Braking Road Race Rotor Review

Slow is Fast:

Controlled braking is at least if not more important than horsepower.  If your braking system is not at its best than you may be leaving time on the table.  You could be looking for an upgrade to a stock system or simply replacing worn or bent rotors.  The important things to look for when choosing a high performance rotor are material, weight, construction.

Material: The braking SK2 rotors that I chose are stainless in the stock diameter and slightly thicker than OEM.  Rotors can be either Stainless or Iron.  There are different compounds of each depending on manufacturer.  The higher quality steel will wear slower and provide a consistent surface.  Modern stainless has a high level of friction and allow you to use the full range of sintered brake pads available today.

Construction: Brake rotors can be solid, semi-floating or full floating.  Almost any modern sport bike will have a form of floating rotor installed on the front.  A semi floating rotor utilizes a carrier and disk that are fastened together with ‘buttons’.  What makes them semi-floating is that there is a spring located in the button to provide a constant force on the disc.  This keeps the assembly from rattling and making noise.  The down side is that this could cause extra drag in the caliper if there are any slight mis-alignment between the rotor and caliper.  The SK2 is a semi floating design like the stock rotors so there is no rattling or noise when rolling along.  The other thing to look for is how the interface between the rotor and carrier is designed.  A traditional shape is to have a round interface where the button is taking all the load in sheer.  This is plenty strong enough however the buttons wear over time and the rotors begin to move radially.  My old stock rotors could move 2-3mm back and forth.  This could eventually lead to the disk sheering off of the carrier.  Some companies use a method of transferring the load more directly.  Braking uses a 14 degree tapered seat.  This allows the disk to seat agains the carrier directly as the button wears.  And also re-directs the force being transmitted through the button from sheer to compression.  This should increase the useful life of the rotor.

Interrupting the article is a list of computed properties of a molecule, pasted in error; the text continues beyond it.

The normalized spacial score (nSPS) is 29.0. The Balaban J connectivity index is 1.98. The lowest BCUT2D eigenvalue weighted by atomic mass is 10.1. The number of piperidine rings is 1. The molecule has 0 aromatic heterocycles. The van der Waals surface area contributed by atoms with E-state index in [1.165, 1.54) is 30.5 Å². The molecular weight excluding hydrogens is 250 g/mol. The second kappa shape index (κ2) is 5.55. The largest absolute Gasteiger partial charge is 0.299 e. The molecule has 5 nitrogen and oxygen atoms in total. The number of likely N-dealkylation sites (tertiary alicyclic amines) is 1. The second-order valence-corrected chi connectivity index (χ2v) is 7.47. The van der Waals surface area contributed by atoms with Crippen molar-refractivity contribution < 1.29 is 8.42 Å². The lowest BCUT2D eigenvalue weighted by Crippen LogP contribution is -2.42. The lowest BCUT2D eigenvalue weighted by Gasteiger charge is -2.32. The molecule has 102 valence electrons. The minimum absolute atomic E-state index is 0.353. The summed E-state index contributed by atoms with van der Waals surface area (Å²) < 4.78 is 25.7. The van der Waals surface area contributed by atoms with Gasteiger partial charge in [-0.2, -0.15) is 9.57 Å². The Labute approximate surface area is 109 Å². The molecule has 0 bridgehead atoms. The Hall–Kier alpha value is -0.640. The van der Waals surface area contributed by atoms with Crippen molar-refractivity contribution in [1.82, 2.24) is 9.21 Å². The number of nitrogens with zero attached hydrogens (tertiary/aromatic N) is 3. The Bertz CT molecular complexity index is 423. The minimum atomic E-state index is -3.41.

Weight:  Rotating mass is important to both acceleration and deceleration.  The lighter the rotor assembly can be the better.  Obviously it needs to be strong enough to handle the braking forces as well.  The SK2’s come in significantly lighter than the stock Suzuki rotors (worn out) and even came in lighter than Brake Tech Iron rotors!

Conclusion:

My first weekend out with the braking rotors running Vesrah SJRL-SS pads went flawlessly.  The pads bedded to the rotors quickly and provided instant bite.  After switching from carbon pads the bite when cold caught me off guard and I locked the front in the paddock.  The whole weekend I had zero fade and nothing but smooth consistent feel.  Considering I went on to win three of my four 600-class races I would say they met and even exceed all my expectations. Also did I mention that they look bad-ass?  The fit and finish is excellent and the fact they are made in Italy and not taiwan is a bonus.

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